The Ragtag Daily Prompt this morning is WHAT THE EYES DON’T SEE
As I considered a response, three different illustrations came to mind:
–Jesus describes the work of the Holy Spirit, the Comforter who would come from the Father and guide the disciples after He was gone. The Spirit is like the wind, He told them: you hear the sound, and see the effects of wind, but never SEE the wind. Likewise, the Holy Spirit is a gentle force or voice working to urge, guide, and reprove people. You will see the effects of his work, the changes in people’s lives, but the Holy Spirit itself is never visible.
–I also thought of a story I was working on a few days ago, a tale of political “sleight of hand.” How to manipulate evidence so as to make a dastardly deed look like the other guy’s fault. The Boston Tea Party, for example. Maybe I’ll finish it and post it later today.
And then I thought of some of the people Edgar Guest describes, folks who demonstrate the real values of life, like Old Man Green and old Blake here.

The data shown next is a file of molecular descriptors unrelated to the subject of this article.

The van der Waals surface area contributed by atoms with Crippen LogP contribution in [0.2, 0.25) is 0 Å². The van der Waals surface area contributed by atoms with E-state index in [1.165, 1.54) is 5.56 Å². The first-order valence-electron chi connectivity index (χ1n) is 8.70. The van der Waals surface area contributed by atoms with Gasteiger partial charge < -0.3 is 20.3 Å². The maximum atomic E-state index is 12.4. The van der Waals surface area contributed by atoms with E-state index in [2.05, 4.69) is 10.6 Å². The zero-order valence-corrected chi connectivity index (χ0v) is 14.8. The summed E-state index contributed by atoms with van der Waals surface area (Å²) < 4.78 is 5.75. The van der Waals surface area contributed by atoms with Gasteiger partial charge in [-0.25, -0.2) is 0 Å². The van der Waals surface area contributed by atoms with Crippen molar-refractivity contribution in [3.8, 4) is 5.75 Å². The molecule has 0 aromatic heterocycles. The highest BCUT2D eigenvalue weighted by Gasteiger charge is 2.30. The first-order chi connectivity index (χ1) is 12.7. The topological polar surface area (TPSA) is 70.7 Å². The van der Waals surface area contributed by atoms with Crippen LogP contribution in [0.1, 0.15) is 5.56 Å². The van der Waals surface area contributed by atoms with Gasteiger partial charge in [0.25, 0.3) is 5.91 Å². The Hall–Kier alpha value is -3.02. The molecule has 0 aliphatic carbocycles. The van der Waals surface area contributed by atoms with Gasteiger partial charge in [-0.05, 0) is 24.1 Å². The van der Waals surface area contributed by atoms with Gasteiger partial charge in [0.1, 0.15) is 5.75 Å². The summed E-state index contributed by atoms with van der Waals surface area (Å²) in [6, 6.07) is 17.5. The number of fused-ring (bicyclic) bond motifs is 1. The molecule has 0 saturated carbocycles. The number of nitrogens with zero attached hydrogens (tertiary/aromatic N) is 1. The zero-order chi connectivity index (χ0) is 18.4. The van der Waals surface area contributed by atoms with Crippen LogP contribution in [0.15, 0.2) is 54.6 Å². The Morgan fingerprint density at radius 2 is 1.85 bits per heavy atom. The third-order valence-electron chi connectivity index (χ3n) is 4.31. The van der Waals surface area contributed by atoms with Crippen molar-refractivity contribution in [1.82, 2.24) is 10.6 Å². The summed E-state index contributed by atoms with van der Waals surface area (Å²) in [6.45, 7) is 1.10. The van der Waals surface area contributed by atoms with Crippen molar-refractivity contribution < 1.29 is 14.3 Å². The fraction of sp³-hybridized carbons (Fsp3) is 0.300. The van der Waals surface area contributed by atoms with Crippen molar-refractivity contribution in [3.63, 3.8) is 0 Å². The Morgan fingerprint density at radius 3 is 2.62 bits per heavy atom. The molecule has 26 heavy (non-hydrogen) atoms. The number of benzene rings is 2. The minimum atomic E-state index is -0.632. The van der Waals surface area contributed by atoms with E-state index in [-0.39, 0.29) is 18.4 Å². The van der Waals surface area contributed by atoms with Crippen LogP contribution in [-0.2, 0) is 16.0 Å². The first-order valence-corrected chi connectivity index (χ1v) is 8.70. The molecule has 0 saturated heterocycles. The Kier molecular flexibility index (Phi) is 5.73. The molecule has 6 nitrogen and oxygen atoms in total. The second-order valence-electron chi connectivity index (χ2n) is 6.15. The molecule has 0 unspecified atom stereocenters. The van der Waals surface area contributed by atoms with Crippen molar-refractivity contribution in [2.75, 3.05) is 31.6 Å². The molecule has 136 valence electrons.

THE HOMELY MAN Looks as though a cyclone hit him — can’t buy clothes that seem to fit him and his cheeks are rough like leather, made for standin’ any weather. Outwards he was fashioned plainly loose of joint and blamed ungainly, but I’d give a lot of I’d been built half as fine inside. Best thing I can tell you of him is the way the children love him. Now and then I get to thinkin’ that he’s much like old Abe Lincoln. Homely like a gargoyle graven — worse than that when he’s unshaven; but I’d take his ugly phiz just to have a heart like his. I ain’t over-sentimental, but old Blake is so blamed gentle and so thoughtful-like of others; he reminds us of our mothers. Rough roads he is always smoothin’ and his way is, oh, so soothin’, that he takes away the sting when your heart is sorrowing. Children gather round about him like they can’t get on without him. And the old depend upon him pilin’ on their burdens on him, like as though the thing that grieves ‘em has been lifted when he leaves ‘em. Homely? That can’t be denied — but he’s glorious inside. From his book, Collected Verse of Edgar A. Guest, ©1934 by the Reilly & Lee Co